Case Studies for Marcelyn A. Stepanski

647 F3d 606 (6th Cir 2011). When Northridge Church wanted to relocate its expanding membership in a rural part of the Charter Township of Plymouth, it entered into a 1995 consent agreement with the township to limit its seating, services, parking, traffic patterns and outdoor activities to address negative impacts on the surrounding residents. By 2008, weekly attendance had grown from 1,100 to 14,000. The church wanted to void the consent agreement, using multiple arguments including the assertion that the agreement violated the Religious Land Use and Institutional Persons Act (RLUIPA) (which was not established until 2000). RSJA successfully defended the township through the Sixth Circuit Court of Appeals, which upheld the consent judgment.
2016 WL 1533562 (Mich App 2016 unpublished). Plaintiff operated a bar, restaurant, banquet center, and nightclub out of a structure that it had illegally expanded over a period of 20 years. Fire and construction code inspections led to an occupancy reduction from 2000 to 175 and multiple violation notices by the township and a lawsuit by the owner. The township won in circuit court, but the court denied the township’s request for sanctions based on a frivolous filing. Both sides appealed and the court confirmed the finding of a dangerous building. RSJA also appealed the denial of its request for sanctions and was eventually awarded $103,000 for the township in sanctions in addition to almost $30,000 in costs.
791 F3d 638 (6th Cir. 2015): We have successfully handled many cases in which an arrestee claims excessive force by police. In this case, police used one Taser shot and a knee strike to subdue a defendant who tried to prevent the officer from handcuffing him, swung his arms in the officer’s direction, balled up and refused to comply with verbal commands. The United States Court of Appeals reversed a denial of qualified immunity and summary judgment against the officer.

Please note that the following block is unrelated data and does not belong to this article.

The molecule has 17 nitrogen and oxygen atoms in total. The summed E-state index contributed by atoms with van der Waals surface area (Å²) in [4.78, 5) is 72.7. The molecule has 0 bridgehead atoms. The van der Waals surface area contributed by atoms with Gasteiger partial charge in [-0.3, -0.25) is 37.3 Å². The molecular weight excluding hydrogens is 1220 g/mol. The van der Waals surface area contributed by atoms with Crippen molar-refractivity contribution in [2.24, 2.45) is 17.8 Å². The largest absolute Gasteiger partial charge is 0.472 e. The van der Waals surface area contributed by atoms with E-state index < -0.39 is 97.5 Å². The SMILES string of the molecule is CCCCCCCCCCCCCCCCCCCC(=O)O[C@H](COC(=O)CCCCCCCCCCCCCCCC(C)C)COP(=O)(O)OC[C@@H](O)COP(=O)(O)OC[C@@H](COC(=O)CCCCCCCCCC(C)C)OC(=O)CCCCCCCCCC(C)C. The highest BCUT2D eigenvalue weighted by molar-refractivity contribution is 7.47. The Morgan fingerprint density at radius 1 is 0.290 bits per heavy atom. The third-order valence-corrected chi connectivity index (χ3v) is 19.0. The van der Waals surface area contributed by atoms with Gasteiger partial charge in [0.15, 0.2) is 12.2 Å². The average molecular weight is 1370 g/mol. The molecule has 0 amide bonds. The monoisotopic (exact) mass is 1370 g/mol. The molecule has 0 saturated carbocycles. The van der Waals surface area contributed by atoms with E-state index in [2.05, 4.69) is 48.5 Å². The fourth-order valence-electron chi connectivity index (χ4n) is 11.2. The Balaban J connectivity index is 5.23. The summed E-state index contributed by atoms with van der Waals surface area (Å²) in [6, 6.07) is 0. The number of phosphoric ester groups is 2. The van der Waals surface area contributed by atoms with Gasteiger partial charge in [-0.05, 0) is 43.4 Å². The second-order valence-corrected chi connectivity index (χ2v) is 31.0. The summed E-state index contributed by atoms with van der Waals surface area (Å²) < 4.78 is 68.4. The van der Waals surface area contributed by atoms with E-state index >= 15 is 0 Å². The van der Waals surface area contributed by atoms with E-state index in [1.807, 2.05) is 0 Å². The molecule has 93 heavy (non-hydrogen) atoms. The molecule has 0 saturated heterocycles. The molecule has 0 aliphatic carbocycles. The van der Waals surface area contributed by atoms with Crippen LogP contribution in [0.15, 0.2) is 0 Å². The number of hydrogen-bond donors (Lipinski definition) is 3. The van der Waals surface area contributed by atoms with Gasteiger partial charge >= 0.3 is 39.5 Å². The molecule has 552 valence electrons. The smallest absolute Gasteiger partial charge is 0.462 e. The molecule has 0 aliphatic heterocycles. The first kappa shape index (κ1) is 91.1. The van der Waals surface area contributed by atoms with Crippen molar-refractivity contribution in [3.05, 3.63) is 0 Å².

655 Fed Appx 383 (6th Cir. 2016): In general, police cannot allow civilians to participate in the execution of a warrant but, in this case, the Sixth Circuit agreed that law enforcement officers acted properly when they let a health insurer’s employees accompany them in raids of the home and office of a physician who was suspected of defrauding the insurer. The civilians were present only to help execute the search warrant and not to access the premises.
676 Fed Appx 466 (6th Cir, 2017). The United States Court of Appeals for the Sixth Circuit reversed the district court’s denial of qualified immunity and held that the defendant paramedic did not violate the plaintiff’s clearly-established Fourth Amendment rights by grabbing the plaintiff, who was being aggressive, and forcing her to the floor and, thus, was entitled to qualified immunity in her federal use of force action. The paramedic acted reasonably by intervening because reasonable an officer in her position would have found intervention necessary, various factors could have led paramedic to believe that her use of force was necessary, citizen was second-degree black belt in Tae Kwon Do and knew how to fight, citizen acted aggressively in front of paramedic by yelling obscenities, throwing her phone, and walking angrily toward another paramedic, and police officer told citizen immediately before paramedic intervened that citizen needed to stop fighting him.
900 F3d 250 (6th Cir. 2018) (argued): When a county mental health agency reduced its budget for Medicaid-funded community living support services, an advocacy group sought preliminary injunctive relief, asking that the agency fresh notice of and hearings about the reductions. The Sixth Circuit Court of Appeals held that the group lacked associational standing; that they did not suffer any actual or imminent injury from any loss of due process that would find redress through fresh notices and hearing rights.